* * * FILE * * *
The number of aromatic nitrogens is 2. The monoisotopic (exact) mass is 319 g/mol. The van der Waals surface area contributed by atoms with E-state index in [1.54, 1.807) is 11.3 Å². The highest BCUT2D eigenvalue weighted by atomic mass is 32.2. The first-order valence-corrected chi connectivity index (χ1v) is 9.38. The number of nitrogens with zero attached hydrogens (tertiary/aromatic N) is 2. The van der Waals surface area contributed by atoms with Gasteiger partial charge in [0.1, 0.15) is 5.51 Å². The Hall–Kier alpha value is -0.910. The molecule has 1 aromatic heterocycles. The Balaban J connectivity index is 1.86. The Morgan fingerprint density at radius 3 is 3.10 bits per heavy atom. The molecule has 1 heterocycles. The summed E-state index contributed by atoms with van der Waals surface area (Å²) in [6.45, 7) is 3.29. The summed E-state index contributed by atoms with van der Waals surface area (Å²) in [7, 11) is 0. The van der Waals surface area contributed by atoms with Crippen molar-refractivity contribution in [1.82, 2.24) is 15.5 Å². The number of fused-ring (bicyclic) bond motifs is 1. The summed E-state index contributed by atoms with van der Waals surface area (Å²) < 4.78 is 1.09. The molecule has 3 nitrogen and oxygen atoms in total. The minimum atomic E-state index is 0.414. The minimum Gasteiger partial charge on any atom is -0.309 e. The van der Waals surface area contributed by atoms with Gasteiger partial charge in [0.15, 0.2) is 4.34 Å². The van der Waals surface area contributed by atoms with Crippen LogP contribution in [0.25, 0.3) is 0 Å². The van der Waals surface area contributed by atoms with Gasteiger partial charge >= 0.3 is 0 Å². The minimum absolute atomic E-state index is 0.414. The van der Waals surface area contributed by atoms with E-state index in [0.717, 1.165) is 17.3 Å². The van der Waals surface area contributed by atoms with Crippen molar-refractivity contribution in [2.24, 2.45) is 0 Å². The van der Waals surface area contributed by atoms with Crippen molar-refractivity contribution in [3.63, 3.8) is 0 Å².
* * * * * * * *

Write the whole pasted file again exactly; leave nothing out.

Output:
The number of aromatic nitrogens is 2. The monoisotopic (exact) mass is 319 g/mol. The van der Waals surface area contributed by atoms with E-state index in [1.54, 1.807) is 11.3 Å². The highest BCUT2D eigenvalue weighted by atomic mass is 32.2. The first-order valence-corrected chi connectivity index (χ1v) is 9.38. The number of nitrogens with zero attached hydrogens (tertiary/aromatic N) is 2. The van der Waals surface area contributed by atoms with Gasteiger partial charge in [0.1, 0.15) is 5.51 Å². The Hall–Kier alpha value is -0.910. The molecule has 1 aromatic heterocycles. The Balaban J connectivity index is 1.86. The Morgan fingerprint density at radius 3 is 3.10 bits per heavy atom. The molecule has 1 heterocycles. The summed E-state index contributed by atoms with van der Waals surface area (Å²) in [6.45, 7) is 3.29. The summed E-state index contributed by atoms with van der Waals surface area (Å²) in [7, 11) is 0. The van der Waals surface area contributed by atoms with Crippen molar-refractivity contribution in [1.82, 2.24) is 15.5 Å². The number of fused-ring (bicyclic) bond motifs is 1. The summed E-state index contributed by atoms with van der Waals surface area (Å²) < 4.78 is 1.09. The molecule has 3 nitrogen and oxygen atoms in total. The minimum atomic E-state index is 0.414. The minimum Gasteiger partial charge on any atom is -0.309 e. The van der Waals surface area contributed by atoms with Gasteiger partial charge in [0.15, 0.2) is 4.34 Å². The van der Waals surface area contributed by atoms with Crippen LogP contribution in [0.25, 0.3) is 0 Å². The van der Waals surface area contributed by atoms with Gasteiger partial charge >= 0.3 is 0 Å². The minimum absolute atomic E-state index is 0.414. The van der Waals surface area contributed by atoms with E-state index in [0.717, 1.165) is 17.3 Å². The van der Waals surface area contributed by atoms with Crippen molar-refractivity contribution in [2.24, 2.45) is 0 Å². The van der Waals surface area contributed by atoms with Crippen molar-refractivity contribution in [3.63, 3.8) is 0 Å².